Some concert organizers and ticketing companies are making inroads, such as festival producer Prime Social Group, which included an exclusive NFT drop with the presale for its flagship Breakaway Festival through ticketing platform Tixr. While some have tried to cash in on the crypto space in the ticketing world already, Tixr CEO and founder Robert Davari says NFTs are a game changer. 
“There’s a lot of hype in people selling artwork and from a speculation perspective,” says Davari, “but the way we’re thinking about it – and we’ll see where it all goes – is you could now theoretically give an NFT to anybody who buys a ticket to any event on Tixr, and it’s a keepsake. You can give it away for free as a value-add that people could collect and eventually share on public exchanges, or you could sell them if it’s a premium enough thing.” Breakaway’s NFTs were sold for $1.99 through the festival’s fanclub, with Tixr using NFT provider Fanaply to fulfill the orders on the back-end, meaning fans merely made the purchase and the provider handled putting it on the actual blockchain.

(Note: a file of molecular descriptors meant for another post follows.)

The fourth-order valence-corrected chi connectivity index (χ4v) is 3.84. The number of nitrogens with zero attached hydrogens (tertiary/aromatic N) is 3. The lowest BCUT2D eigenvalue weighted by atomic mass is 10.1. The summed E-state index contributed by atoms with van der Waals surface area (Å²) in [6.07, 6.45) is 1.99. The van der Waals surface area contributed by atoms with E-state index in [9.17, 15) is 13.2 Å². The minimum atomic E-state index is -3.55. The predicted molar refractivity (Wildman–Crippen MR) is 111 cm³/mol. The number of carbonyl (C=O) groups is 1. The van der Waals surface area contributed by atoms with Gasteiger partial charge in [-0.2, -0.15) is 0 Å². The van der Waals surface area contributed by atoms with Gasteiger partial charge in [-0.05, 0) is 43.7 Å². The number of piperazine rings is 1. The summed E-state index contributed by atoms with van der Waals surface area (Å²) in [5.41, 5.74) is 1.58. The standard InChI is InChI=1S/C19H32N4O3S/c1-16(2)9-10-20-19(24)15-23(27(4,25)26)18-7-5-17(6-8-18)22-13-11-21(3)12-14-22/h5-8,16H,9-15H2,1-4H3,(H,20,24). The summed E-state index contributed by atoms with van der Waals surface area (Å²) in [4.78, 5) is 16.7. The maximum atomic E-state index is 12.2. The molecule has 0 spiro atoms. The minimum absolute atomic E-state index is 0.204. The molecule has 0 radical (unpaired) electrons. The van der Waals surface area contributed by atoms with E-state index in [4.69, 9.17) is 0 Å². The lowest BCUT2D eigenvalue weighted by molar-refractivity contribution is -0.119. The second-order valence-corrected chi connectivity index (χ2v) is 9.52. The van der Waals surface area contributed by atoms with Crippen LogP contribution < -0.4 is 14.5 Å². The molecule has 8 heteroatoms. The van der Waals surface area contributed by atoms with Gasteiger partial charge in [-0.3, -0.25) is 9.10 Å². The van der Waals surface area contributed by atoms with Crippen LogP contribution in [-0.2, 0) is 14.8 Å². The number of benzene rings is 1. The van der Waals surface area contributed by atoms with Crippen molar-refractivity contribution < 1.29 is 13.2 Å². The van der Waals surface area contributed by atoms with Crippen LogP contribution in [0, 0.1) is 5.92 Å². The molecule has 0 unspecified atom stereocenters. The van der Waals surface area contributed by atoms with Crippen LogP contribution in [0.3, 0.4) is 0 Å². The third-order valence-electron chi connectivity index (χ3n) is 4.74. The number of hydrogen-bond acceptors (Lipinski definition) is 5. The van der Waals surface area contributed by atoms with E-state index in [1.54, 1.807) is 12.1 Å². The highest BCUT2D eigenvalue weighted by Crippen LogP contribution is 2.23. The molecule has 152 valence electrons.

“For this, I didn’t want to tie it to much more than a really cool piece of art, and to be a collectible,” says Prime Social Group co-founder Adam Lynn, adding that the 1,000 NFTs sold out. “But in the future there’s a lot of potential. It could act as a backstage pass or Breakaway credential. We’re early adopters, and we put it together in a really short window and it turned out really well.”
The talent agencies are getting on board as well, with UTA having an agent in the space already. The agency’s NFT foray omcludes drops for Halsey, who held an auction to sell her first NFT collection, “People Disappear Here” via Nifty Gateway, which launched on March 17.